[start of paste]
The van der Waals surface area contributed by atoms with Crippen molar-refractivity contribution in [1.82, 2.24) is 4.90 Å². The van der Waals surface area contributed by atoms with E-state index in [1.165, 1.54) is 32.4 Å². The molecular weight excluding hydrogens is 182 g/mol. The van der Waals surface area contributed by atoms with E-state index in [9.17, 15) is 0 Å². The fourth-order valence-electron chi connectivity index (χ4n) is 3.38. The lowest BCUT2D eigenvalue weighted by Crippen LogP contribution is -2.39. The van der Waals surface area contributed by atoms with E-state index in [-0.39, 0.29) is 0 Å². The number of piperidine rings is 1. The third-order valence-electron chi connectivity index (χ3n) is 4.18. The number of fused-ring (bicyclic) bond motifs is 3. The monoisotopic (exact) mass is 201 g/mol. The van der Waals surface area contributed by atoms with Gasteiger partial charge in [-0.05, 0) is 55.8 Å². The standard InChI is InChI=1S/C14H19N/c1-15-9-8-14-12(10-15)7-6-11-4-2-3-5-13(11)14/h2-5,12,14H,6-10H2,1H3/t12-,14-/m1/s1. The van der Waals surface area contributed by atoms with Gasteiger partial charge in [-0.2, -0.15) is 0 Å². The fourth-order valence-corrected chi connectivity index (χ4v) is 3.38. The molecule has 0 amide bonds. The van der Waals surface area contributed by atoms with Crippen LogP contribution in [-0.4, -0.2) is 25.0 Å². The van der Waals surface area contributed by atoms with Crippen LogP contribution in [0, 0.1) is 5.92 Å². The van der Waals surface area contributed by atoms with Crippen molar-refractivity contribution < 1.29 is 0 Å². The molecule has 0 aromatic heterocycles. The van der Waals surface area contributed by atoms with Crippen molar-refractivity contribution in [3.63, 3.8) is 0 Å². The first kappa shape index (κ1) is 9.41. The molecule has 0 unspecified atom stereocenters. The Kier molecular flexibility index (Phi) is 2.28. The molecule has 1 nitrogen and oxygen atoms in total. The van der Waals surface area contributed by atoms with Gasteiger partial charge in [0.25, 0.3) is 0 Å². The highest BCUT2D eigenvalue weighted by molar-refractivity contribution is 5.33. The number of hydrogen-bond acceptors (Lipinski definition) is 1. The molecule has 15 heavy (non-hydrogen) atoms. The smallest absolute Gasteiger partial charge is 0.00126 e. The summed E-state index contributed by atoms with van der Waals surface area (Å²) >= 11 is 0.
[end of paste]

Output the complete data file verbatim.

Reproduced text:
The van der Waals surface area contributed by atoms with Crippen molar-refractivity contribution in [1.82, 2.24) is 4.90 Å². The van der Waals surface area contributed by atoms with E-state index in [1.165, 1.54) is 32.4 Å². The molecular weight excluding hydrogens is 182 g/mol. The van der Waals surface area contributed by atoms with E-state index in [9.17, 15) is 0 Å². The fourth-order valence-electron chi connectivity index (χ4n) is 3.38. The lowest BCUT2D eigenvalue weighted by Crippen LogP contribution is -2.39. The van der Waals surface area contributed by atoms with E-state index in [-0.39, 0.29) is 0 Å². The number of piperidine rings is 1. The third-order valence-electron chi connectivity index (χ3n) is 4.18. The number of fused-ring (bicyclic) bond motifs is 3. The monoisotopic (exact) mass is 201 g/mol. The van der Waals surface area contributed by atoms with Gasteiger partial charge in [-0.05, 0) is 55.8 Å². The standard InChI is InChI=1S/C14H19N/c1-15-9-8-14-12(10-15)7-6-11-4-2-3-5-13(11)14/h2-5,12,14H,6-10H2,1H3/t12-,14-/m1/s1. The van der Waals surface area contributed by atoms with Gasteiger partial charge in [-0.2, -0.15) is 0 Å². The fourth-order valence-corrected chi connectivity index (χ4v) is 3.38. The molecule has 0 amide bonds. The van der Waals surface area contributed by atoms with Crippen LogP contribution in [-0.4, -0.2) is 25.0 Å². The van der Waals surface area contributed by atoms with Crippen LogP contribution in [0, 0.1) is 5.92 Å². The van der Waals surface area contributed by atoms with Crippen molar-refractivity contribution < 1.29 is 0 Å². The molecule has 0 aromatic heterocycles. The van der Waals surface area contributed by atoms with Crippen molar-refractivity contribution in [3.63, 3.8) is 0 Å². The first kappa shape index (κ1) is 9.41. The molecule has 0 unspecified atom stereocenters. The Kier molecular flexibility index (Phi) is 2.28. The molecule has 1 nitrogen and oxygen atoms in total. The van der Waals surface area contributed by atoms with Gasteiger partial charge in [0.25, 0.3) is 0 Å². The highest BCUT2D eigenvalue weighted by molar-refractivity contribution is 5.33. The number of hydrogen-bond acceptors (Lipinski definition) is 1. The molecule has 15 heavy (non-hydrogen) atoms. The smallest absolute Gasteiger partial charge is 0.00126 e. The summed E-state index contributed by atoms with van der Waals surface area (Å²) >= 11 is 0.